Where chef Bashir Munye eats Somali food in the burbs
We’re going on the road with some of the city’s top chefs to explore their favourite suburban restaurants. Bashir Munye, chef and owner of My Little Dumplings in Leslieville, tells us what’s good in Rexdale
Born in Mogadishu, Bashir Munye spent his youth in Italy before moving to Canada in 1994 and enrolling in George Brown’s Culinary Management program. When he isn’t making dumplings, he goes in search of Somali restaurants and stores. “There isn’t great Somali food downtown,” says Munye. “Toronto is home to a large Somali population, but they all live out near the airport in Rexdale.” He took us to some of his top spots.
Seif Halal Food Market
2371 Weston Rd., 416-244-8248, no website
Munye frequents this supermarket for a variety of things—samosas and injera, for starters. The store has a halal butcher counter, and also carries a mix of imported products, like Somali coffee, and hard-to-find cookware.
Go-to item #1: Oodkac.
Tasting notes: These cubes of beef preserved in butter and oil are a snack food traditionally eaten during long journeys. Think of it as Somali beef jerky.
Go-to item #2: Injera.
Tasting notes: This spongy bread is made by a local woman who delivers her product to the store almost daily.
Go-to item #3: Samosa wrappers.
Tasting notes: “Somali food has been heavily influenced by Indian and Italian cuisine over the years,” Munye says. The fridges at Seif are filled with samosa wrappers, frozen pastas and curry kits.
Go-to item #4: Banadir One coffee.
Tasting notes: This imported coffee is Munye’s favourite brand because it’s very aromatic.
235 Dixon Rd. Unit #13, 416-247-5624, istarrestaurant.com
This is Munye’s favourite place for a sit-down traditional Somali meal. (It’s also a 24-hour operation.)
Go-to item #1: Goat with rice.
Tasting notes: Braised bone-in goat meat (mixed with banana for sweetness) is cooked in a variety of spices and served with a mound of rice and coleslaw. “It’s normally eaten with your hands,” Munye says. “First, you pick apart the meat, then scoop it up with a dollop of rice.”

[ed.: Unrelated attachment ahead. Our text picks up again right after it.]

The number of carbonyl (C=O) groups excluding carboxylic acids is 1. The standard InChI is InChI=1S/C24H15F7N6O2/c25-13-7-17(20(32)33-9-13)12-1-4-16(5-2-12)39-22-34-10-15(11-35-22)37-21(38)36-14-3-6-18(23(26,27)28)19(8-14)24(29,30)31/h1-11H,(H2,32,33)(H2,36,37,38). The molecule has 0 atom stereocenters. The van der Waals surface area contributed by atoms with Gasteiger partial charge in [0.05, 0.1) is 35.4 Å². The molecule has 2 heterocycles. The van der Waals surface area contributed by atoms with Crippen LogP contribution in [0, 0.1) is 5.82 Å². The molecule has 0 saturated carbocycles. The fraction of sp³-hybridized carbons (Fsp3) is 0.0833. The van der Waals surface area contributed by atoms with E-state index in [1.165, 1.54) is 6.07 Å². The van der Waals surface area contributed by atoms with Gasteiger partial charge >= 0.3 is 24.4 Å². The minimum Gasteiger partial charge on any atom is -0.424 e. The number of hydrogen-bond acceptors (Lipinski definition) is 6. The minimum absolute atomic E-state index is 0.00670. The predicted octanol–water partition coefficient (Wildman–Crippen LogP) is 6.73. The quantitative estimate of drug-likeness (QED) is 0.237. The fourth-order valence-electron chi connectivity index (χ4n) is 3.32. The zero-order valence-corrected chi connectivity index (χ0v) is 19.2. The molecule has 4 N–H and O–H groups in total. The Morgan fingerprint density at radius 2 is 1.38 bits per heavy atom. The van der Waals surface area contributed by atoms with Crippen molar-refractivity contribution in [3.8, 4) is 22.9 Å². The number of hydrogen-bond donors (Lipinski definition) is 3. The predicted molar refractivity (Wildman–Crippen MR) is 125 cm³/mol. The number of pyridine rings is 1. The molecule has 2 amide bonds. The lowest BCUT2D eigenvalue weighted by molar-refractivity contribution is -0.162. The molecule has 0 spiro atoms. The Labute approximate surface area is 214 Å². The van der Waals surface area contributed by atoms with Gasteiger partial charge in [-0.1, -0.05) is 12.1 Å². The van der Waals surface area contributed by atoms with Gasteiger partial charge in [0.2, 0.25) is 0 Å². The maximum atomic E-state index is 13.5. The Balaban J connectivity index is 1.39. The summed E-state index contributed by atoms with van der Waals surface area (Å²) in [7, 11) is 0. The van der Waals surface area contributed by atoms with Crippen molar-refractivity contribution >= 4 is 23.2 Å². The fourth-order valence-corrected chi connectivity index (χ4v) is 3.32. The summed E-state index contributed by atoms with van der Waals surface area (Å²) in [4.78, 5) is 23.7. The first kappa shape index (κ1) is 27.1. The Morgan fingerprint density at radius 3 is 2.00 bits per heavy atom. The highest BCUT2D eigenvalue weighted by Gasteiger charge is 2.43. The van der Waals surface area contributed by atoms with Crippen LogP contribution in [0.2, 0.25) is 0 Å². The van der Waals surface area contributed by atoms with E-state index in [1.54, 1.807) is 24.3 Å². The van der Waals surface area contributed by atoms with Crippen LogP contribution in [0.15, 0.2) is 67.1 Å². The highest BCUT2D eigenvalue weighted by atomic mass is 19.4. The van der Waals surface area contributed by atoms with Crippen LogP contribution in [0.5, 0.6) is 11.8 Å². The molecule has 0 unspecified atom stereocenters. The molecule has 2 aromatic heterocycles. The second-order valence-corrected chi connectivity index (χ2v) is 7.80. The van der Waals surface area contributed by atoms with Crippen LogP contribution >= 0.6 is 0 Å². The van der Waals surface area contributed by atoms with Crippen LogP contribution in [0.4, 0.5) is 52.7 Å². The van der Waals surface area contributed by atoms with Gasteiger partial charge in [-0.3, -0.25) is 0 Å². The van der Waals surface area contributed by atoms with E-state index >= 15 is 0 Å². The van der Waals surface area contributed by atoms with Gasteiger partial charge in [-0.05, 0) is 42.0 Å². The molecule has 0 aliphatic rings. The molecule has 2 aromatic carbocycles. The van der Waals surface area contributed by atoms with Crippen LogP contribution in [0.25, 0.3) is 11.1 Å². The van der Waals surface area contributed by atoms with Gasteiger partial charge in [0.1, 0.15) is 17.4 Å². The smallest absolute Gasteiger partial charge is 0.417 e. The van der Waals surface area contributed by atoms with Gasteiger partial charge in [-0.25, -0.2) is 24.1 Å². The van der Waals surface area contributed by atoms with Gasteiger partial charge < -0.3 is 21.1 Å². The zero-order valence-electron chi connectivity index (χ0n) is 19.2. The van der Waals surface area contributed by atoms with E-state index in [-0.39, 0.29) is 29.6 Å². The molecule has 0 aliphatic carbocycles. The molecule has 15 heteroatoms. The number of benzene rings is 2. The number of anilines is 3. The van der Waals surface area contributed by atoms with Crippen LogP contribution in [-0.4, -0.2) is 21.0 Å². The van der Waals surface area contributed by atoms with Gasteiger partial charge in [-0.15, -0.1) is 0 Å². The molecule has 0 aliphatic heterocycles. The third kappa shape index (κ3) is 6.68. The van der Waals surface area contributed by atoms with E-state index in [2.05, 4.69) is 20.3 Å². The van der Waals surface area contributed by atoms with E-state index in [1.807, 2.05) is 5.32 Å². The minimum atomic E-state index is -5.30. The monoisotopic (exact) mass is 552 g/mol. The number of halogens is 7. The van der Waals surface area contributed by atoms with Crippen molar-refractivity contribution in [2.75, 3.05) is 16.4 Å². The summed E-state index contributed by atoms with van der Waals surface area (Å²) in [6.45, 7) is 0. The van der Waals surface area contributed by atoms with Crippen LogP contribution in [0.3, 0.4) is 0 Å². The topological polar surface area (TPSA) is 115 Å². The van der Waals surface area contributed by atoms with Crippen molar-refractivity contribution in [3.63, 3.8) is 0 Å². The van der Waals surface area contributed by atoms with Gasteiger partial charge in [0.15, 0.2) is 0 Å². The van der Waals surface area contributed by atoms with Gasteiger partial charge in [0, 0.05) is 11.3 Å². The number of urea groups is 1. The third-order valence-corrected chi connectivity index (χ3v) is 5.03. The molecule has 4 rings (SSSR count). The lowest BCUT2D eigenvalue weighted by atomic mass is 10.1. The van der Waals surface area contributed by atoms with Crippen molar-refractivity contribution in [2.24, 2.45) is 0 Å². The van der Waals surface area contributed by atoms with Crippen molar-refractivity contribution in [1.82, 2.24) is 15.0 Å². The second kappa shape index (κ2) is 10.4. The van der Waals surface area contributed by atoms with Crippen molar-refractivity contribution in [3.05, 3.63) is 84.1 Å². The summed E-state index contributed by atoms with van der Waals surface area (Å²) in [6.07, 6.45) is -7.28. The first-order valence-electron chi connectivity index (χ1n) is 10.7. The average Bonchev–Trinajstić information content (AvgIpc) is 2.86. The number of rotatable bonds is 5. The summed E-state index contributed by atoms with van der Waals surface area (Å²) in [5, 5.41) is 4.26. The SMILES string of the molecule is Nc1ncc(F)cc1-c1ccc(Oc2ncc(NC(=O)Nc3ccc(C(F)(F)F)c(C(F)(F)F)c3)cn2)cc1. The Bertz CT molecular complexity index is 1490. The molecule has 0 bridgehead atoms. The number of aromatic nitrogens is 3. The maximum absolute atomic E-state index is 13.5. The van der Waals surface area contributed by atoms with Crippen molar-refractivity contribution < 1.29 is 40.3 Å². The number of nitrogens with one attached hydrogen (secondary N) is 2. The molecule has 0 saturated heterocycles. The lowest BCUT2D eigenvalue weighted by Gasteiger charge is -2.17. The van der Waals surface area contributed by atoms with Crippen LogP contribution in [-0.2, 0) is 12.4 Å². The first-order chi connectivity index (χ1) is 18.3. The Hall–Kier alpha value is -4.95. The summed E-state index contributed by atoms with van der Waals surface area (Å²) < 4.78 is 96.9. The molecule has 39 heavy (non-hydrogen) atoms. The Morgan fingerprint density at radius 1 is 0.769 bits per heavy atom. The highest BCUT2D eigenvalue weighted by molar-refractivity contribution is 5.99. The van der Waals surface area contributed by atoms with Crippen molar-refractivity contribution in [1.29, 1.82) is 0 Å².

Go-to item #2: Bur shub shub.
Tasting notes: The goat dish is usually accompanied by an assortment of fritters including these sweet little beignets.
2130 Queen’s Plate Dr. Unit #1, 416-747-7222, xawaash.com
This family-owned Middle-Eastern restaurant serves up a number of Somali dishes, some with modern twists. “This is where you come for dinner with a large group,” Munye says.
Go-to item #1: Chicken shawarma plate with rice and salad.
Tasting notes: “The shawarma is the most popular item here,” Munye says. The restaurant also makes a poutine version of the dish.
Go-to item #2: Muufo platter.
Tasting notes: Muufo barawe is a traditional bread from Brava, Somalia made from dehydrated corn kernels and cooked in a clay oven. Xawaash serves theirs with suqaar (stewed beef and onions) and mbogga (a stew of carrots, spinach, potatoes and tomatoes).
Go-to item #3: Graffe.
Tasting notes: Munye’s favourite dessert are these fried doughnuts coated in sugar and stuffed with a custard cream. Xawaash makes Nutella-filled ones, too.
Go-to item #4: Somali spiced tea.
Tasting notes: This milky tea spiced with cardamom, nutmeg, cloves and cinnamon tastes similar to Indian chai. Munye says it’s the perfect accompaniment for the graffe.
383 Albion Rd., 416-746-4089, no website
Al-Aruba is known for its grand Ramadan celebrations and its house-made dessert xalwa, a sweet made by cooking down ghee (clarified butter) and oil with cornstarch, sugar and a myriad of spices (cardamom, nutmeg, saffron and some secret ones). “We Somalis love our xalwa,” Munye says.
Go-to item #1: Xalwa.
Tasting notes: Al-Aruba makes 40 kilograms of xalwa every single day. The decadent treat is akin to a much sweeter and denser Jell-O. Munye likes his with Somali tea.